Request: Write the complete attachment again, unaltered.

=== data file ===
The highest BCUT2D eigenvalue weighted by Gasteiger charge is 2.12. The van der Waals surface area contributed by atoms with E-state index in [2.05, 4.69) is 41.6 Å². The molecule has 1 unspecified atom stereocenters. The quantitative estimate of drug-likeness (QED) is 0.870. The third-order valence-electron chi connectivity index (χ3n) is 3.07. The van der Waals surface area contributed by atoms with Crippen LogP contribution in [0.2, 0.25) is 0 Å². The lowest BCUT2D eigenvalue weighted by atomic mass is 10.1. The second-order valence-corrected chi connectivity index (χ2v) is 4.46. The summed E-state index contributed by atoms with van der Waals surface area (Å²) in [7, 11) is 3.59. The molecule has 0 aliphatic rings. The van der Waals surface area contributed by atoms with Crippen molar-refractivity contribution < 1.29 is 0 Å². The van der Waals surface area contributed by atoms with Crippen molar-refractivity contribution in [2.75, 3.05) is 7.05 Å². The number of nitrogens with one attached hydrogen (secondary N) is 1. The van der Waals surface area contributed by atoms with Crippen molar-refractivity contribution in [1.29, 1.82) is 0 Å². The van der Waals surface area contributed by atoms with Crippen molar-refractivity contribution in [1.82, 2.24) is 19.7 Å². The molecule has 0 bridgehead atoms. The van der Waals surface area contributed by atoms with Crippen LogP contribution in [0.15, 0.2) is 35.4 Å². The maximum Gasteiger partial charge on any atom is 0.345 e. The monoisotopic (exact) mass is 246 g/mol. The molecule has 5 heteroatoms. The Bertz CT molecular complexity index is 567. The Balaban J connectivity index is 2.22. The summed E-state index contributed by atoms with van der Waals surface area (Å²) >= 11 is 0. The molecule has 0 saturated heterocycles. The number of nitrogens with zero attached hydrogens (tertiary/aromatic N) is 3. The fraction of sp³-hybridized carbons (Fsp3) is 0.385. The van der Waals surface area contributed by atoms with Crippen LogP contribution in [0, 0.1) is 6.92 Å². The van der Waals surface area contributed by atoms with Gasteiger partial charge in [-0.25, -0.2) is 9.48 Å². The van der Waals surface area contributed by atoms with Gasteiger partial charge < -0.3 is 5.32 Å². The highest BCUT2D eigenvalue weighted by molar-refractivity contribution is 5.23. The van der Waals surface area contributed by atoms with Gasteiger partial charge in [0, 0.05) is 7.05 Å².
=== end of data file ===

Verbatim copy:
The highest BCUT2D eigenvalue weighted by Gasteiger charge is 2.12. The van der Waals surface area contributed by atoms with E-state index in [2.05, 4.69) is 41.6 Å². The molecule has 1 unspecified atom stereocenters. The quantitative estimate of drug-likeness (QED) is 0.870. The third-order valence-electron chi connectivity index (χ3n) is 3.07. The van der Waals surface area contributed by atoms with Crippen LogP contribution in [0.2, 0.25) is 0 Å². The lowest BCUT2D eigenvalue weighted by atomic mass is 10.1. The second-order valence-corrected chi connectivity index (χ2v) is 4.46. The summed E-state index contributed by atoms with van der Waals surface area (Å²) in [7, 11) is 3.59. The molecule has 0 aliphatic rings. The van der Waals surface area contributed by atoms with Crippen molar-refractivity contribution < 1.29 is 0 Å². The van der Waals surface area contributed by atoms with Crippen molar-refractivity contribution in [2.75, 3.05) is 7.05 Å². The number of nitrogens with one attached hydrogen (secondary N) is 1. The van der Waals surface area contributed by atoms with Crippen molar-refractivity contribution in [1.29, 1.82) is 0 Å². The van der Waals surface area contributed by atoms with Crippen molar-refractivity contribution in [1.82, 2.24) is 19.7 Å². The molecule has 0 bridgehead atoms. The van der Waals surface area contributed by atoms with Crippen LogP contribution in [0.15, 0.2) is 35.4 Å². The maximum Gasteiger partial charge on any atom is 0.345 e. The monoisotopic (exact) mass is 246 g/mol. The molecule has 5 heteroatoms. The Bertz CT molecular complexity index is 567. The Balaban J connectivity index is 2.22. The summed E-state index contributed by atoms with van der Waals surface area (Å²) >= 11 is 0. The molecule has 0 saturated heterocycles. The number of nitrogens with zero attached hydrogens (tertiary/aromatic N) is 3. The fraction of sp³-hybridized carbons (Fsp3) is 0.385. The van der Waals surface area contributed by atoms with Crippen LogP contribution in [0, 0.1) is 6.92 Å². The van der Waals surface area contributed by atoms with Gasteiger partial charge in [-0.25, -0.2) is 9.48 Å². The van der Waals surface area contributed by atoms with Gasteiger partial charge < -0.3 is 5.32 Å². The highest BCUT2D eigenvalue weighted by molar-refractivity contribution is 5.23. The van der Waals surface area contributed by atoms with Gasteiger partial charge in [0, 0.05) is 7.05 Å².